Ten Secret Free Genealogy Sources for New York

1. Ancestry.com’s agreement with the New York State Archives requires that New York residents get free access to 16 record collections. These include the New York State censuses for 1892, 1915, and 1925; the 1940 Federal Census; Military Records for Civil War, World Wars 1 and 2; and more. To get a special free access account, go to this specific page , or this one, enter a New York State zip code, and then pick a User ID and password. That’s all there is to it! Be careful not to click on any offers for Free Trials or Subscription discounts – you don’t need either of those to access this collection and your free account does not expire.


New Jersey newspapers in counties in close proximity to New York Harbor often reported New York news. They’re also helpful in locating ancestors who may have moved across the river. Try these free digitized New Jersey papers:

2. Cranford Newspaper Archives 1894-2005 (Union County)

3. Westfield Memorial Library newspapers, 1891-2008 (Union County)

4. Woodbridge Township Historic Newspapers, 1876-1970, (Middlesex County)

5. The Newspaper Archives of New Brunswick, 1871-1916 (Middlesex County)

6. South Amboy Citizen, 1910-2000 (Middlesex County

7. Red Bank Register, 1878-1991 (Monmouth County)

8. The first African-American owned and operated newspaper, Freedom’s Journal 1827-1829 (Manhattan)

9. An influential African-American newspaper, New York Age, 1890-1892, (Manhattan)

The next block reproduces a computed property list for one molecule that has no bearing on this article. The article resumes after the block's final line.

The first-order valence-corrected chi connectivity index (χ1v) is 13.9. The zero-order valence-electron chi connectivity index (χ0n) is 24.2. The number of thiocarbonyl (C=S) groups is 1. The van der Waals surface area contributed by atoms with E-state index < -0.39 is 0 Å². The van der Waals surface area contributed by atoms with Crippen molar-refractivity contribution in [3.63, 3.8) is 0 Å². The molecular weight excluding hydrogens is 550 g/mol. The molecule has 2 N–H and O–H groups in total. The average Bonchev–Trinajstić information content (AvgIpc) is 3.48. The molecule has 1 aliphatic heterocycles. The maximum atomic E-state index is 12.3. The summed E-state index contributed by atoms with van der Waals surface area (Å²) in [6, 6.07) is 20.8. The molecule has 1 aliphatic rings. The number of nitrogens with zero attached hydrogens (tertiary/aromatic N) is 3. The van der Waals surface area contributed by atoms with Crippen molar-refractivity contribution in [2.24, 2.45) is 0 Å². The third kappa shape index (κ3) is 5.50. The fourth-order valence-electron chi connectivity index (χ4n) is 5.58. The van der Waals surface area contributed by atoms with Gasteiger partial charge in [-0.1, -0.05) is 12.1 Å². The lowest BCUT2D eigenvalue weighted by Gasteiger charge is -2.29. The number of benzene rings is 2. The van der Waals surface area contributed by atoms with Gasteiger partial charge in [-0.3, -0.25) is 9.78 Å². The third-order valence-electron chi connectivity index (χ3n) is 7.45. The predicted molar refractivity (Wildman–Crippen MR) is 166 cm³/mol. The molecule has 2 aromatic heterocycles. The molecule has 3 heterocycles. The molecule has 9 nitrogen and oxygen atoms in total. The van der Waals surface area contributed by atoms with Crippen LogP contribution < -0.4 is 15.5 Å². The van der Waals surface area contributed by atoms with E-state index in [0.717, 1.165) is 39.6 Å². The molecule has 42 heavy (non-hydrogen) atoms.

10. I broke through one of my brick walls using a database at the Hudson County (NJ) Genealogical Society, which covers Bayonne and Jersey City. They have a great collection of databases covering births, deaths, military service, newspapers, and more. Some require a membership to access, but
many are free.

Free Credits at Find My Past

Top o’ the mornin’ to ya!

FindMyPast is offering a St Patrick’s Day special with free access.

FindMyPast has four versions of the site: Ireland, United States, Britain, and Australia/New Zealand. It appears that the promotion is valid on all of the sites, not just the Irish version. I was able to use it to register on the U.S. version. The site will interpret where your IP address originates, and recommend the correct database version for your country, although you can override this.

FindMyPast works on a system of credits; you buy credits as you go. The promotion gives you 50 free credits.

Go to the home page and look for the grey Redeem Code button about 3/4 of the way down the page (it’s not obvious). Enter the code STPATRICK. You can then register and start searching.

Ancestry Free Access Weekend: Immmigration

Image representing Ancestry as depicted in Cru...
Ancestry.com is offering limited-time free access to selected Immigration records, March 14-17. The offers includes Ship’s Passenger Lists and Border Crossings & Passports.  

It’s a pretty sweet deal, even if you already have an Ancestry account but not the world-wide version. Mine is currently U.S. only, and I just realized that I can access those few records that I currently need, without upgrading.

In order to see the free records, you do have to create a free guest account.

Where In the World Is Your Surname?

Although this is not specifically a Staten Island tool, I am impressed with the PublicProfiler World Names project. Enter a surname, and a Javascript map of the world displays the relative frequency of a name compared to the overall population in an area. This data is compiled from records from 2000 on, so it won’t help with ancestors, but might help with long lost cousins. You can also enter a specific geographic area to search and the tool displays the ten most common names living in that area today.

This tool, developed as an academic research project, analyzes common patterns of names from 28 countries. The OnoMAP classification covers over 500,000 forenames and 1 million surnames, and most exhibit distinctive geographic patterning.